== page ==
Motivation: Clustering is a useful exploratory technique for the analysis of gene expression data. Many different heuristic clustering algorithms have been proposed in this context. Clustering algorithms based on probability models offer a principled alternative to heuristic algorithms. In particular, model-based clustering assumes that the data is generated by a finite mixture of underlying probability distributions such as multivariate normal distributions. The issues of selecting a 'good' clustering method and determining the 'correct' number of clusters are reduced to model selection problems in the probability framework. Gaussian mixture models have been shown to be a powerful tool for clustering in many applications.
Results: We benchmarked the performance of model-based clustering on several synthetic and real gene expression data sets for which external evaluation criteria were available. The model-based approach has superior performance on our synthetic data sets, consistently selecting the correct model and the number of clusters. On real expression data, the model-based approach produced clusters of quality comparable to a leading heuristic clustering algorithm, but with the key advantage of suggesting the number of clusters and an appropriate model. We also explored the validity of the Gaussian mixture assumption on different transformations of real data. We also assessed the degree to which these real gene expression data sets fit multivariate Gaussian distributions both before and after subjecting them to commonly used data transformations. Suitably chosen transformations seem to result in reasonable fits.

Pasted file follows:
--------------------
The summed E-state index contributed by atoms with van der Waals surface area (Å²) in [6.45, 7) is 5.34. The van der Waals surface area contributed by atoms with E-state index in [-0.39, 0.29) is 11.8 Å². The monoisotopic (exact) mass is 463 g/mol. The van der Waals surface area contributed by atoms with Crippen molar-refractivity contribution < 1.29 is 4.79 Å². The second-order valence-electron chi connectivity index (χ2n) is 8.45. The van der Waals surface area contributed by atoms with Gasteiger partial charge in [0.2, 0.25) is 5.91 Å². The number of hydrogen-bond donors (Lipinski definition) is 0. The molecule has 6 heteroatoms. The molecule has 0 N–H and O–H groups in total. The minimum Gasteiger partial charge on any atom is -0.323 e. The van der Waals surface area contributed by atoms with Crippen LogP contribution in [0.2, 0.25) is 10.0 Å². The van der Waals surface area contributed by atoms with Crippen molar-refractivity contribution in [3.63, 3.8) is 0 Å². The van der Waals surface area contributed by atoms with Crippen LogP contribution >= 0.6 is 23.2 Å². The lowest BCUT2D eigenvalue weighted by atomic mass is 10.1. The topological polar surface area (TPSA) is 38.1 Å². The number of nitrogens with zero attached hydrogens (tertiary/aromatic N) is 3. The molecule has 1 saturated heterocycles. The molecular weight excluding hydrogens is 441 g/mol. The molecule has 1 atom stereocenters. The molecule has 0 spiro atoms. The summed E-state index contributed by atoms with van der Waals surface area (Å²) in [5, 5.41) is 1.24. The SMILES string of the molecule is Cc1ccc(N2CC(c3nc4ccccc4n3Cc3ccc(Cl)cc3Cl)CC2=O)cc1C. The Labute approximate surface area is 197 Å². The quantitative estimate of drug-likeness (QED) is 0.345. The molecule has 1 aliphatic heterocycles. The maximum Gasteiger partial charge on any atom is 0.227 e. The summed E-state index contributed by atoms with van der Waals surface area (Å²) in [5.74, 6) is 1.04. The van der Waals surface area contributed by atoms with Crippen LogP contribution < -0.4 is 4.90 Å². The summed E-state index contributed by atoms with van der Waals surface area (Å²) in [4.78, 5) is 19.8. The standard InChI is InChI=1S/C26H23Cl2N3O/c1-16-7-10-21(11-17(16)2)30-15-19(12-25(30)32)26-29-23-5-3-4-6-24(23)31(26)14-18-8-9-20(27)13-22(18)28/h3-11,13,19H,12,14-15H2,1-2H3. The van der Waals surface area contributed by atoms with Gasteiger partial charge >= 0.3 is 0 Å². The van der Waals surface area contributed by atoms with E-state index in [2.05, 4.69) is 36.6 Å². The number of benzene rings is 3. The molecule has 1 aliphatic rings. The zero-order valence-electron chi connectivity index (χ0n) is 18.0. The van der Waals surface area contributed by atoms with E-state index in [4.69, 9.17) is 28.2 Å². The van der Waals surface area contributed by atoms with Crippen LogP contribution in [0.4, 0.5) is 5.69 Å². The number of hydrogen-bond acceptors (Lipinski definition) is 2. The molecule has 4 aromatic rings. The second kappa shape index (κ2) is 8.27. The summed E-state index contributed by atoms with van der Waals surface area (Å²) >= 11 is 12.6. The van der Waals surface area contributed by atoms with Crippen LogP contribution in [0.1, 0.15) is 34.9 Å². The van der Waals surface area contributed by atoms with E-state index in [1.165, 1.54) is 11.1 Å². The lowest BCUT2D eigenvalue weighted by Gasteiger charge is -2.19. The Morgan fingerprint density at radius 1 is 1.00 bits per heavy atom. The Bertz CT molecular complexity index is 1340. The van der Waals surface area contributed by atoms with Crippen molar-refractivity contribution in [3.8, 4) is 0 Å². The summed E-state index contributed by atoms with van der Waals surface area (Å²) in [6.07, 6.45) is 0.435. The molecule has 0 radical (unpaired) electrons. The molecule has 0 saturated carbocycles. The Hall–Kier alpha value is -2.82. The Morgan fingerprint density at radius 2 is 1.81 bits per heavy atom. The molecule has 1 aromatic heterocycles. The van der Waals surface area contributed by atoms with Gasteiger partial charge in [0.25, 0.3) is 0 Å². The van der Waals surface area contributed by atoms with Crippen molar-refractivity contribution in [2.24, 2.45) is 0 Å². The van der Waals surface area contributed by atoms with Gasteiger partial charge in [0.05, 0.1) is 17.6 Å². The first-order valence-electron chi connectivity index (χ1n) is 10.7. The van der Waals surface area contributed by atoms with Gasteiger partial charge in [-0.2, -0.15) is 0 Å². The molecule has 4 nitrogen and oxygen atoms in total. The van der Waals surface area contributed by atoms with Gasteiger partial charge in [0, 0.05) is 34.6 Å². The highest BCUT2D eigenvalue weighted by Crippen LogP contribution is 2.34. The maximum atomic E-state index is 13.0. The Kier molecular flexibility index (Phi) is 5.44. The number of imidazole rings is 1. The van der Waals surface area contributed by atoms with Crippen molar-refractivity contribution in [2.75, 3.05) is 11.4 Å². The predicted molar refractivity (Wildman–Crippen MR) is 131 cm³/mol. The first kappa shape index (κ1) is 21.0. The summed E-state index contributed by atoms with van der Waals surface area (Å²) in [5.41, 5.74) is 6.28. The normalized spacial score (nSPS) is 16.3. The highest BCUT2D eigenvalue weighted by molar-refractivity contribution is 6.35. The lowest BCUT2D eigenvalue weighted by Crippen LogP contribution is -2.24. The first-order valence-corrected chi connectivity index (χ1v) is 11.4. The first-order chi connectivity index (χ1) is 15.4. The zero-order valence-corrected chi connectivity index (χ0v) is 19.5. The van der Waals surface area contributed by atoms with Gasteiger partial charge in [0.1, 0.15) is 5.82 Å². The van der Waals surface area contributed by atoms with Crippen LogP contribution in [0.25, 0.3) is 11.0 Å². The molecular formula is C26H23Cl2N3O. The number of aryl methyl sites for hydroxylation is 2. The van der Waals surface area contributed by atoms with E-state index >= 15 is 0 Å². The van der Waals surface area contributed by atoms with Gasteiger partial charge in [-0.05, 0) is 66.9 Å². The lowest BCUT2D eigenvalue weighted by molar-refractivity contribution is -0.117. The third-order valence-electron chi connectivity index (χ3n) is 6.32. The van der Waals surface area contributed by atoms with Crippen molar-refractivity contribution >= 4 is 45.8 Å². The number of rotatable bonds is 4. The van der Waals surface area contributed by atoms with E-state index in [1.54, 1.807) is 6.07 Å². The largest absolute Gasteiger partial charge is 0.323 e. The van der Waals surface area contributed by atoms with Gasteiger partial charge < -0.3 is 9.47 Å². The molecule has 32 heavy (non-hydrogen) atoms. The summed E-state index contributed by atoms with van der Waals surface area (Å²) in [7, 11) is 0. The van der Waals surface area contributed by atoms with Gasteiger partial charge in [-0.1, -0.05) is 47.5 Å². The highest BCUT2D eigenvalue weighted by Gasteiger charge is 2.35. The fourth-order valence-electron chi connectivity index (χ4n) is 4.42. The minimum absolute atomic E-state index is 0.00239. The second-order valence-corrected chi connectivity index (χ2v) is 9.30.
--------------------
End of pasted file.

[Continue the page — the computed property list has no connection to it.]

Availability: MCLUST is available at http://www.stat.washington.edu/fraley/mclust. The software for the diagonal model is under development.
Supplementary information: http://www.cs.washington.edu/homes/kayee/model.